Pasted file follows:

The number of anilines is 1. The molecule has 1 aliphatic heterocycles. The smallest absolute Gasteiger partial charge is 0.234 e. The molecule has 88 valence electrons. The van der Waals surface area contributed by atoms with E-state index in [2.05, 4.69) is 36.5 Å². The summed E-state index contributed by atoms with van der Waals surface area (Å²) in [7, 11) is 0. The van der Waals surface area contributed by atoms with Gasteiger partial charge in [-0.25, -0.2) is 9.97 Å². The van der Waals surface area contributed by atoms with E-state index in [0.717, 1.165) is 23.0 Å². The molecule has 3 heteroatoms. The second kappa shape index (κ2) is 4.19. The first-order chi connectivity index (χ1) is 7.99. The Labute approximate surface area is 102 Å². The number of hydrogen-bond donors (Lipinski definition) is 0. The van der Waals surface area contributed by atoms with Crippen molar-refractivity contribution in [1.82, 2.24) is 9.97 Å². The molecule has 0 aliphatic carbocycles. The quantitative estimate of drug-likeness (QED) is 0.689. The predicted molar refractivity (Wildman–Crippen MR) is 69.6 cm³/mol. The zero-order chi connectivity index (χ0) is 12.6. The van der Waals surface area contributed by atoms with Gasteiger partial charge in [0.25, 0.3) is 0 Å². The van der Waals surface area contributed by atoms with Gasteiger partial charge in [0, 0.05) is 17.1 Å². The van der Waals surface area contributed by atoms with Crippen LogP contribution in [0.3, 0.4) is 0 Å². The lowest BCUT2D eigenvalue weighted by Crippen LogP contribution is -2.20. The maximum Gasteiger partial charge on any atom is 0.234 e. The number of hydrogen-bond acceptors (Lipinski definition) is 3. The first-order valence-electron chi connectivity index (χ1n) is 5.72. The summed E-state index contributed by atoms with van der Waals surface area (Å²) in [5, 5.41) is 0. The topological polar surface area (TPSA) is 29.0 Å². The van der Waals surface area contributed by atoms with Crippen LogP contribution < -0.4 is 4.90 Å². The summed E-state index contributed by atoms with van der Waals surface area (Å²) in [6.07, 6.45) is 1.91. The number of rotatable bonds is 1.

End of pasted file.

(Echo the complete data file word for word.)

The number of anilines is 1. The molecule has 1 aliphatic heterocycles. The smallest absolute Gasteiger partial charge is 0.234 e. The molecule has 88 valence electrons. The van der Waals surface area contributed by atoms with E-state index in [2.05, 4.69) is 36.5 Å². The summed E-state index contributed by atoms with van der Waals surface area (Å²) in [7, 11) is 0. The van der Waals surface area contributed by atoms with Gasteiger partial charge in [-0.25, -0.2) is 9.97 Å². The van der Waals surface area contributed by atoms with E-state index in [0.717, 1.165) is 23.0 Å². The molecule has 3 heteroatoms. The second kappa shape index (κ2) is 4.19. The first-order chi connectivity index (χ1) is 7.99. The Labute approximate surface area is 102 Å². The number of hydrogen-bond donors (Lipinski definition) is 0. The van der Waals surface area contributed by atoms with Crippen molar-refractivity contribution in [1.82, 2.24) is 9.97 Å². The molecule has 0 aliphatic carbocycles. The quantitative estimate of drug-likeness (QED) is 0.689. The predicted molar refractivity (Wildman–Crippen MR) is 69.6 cm³/mol. The zero-order chi connectivity index (χ0) is 12.6. The van der Waals surface area contributed by atoms with Gasteiger partial charge in [0.25, 0.3) is 0 Å². The van der Waals surface area contributed by atoms with Gasteiger partial charge in [0, 0.05) is 17.1 Å². The van der Waals surface area contributed by atoms with Crippen LogP contribution in [0.3, 0.4) is 0 Å². The lowest BCUT2D eigenvalue weighted by Crippen LogP contribution is -2.20. The maximum Gasteiger partial charge on any atom is 0.234 e. The number of hydrogen-bond acceptors (Lipinski definition) is 3. The first-order valence-electron chi connectivity index (χ1n) is 5.72. The summed E-state index contributed by atoms with van der Waals surface area (Å²) in [5, 5.41) is 0. The topological polar surface area (TPSA) is 29.0 Å². The van der Waals surface area contributed by atoms with Crippen LogP contribution < -0.4 is 4.90 Å². The summed E-state index contributed by atoms with van der Waals surface area (Å²) in [6.07, 6.45) is 1.91. The number of rotatable bonds is 1.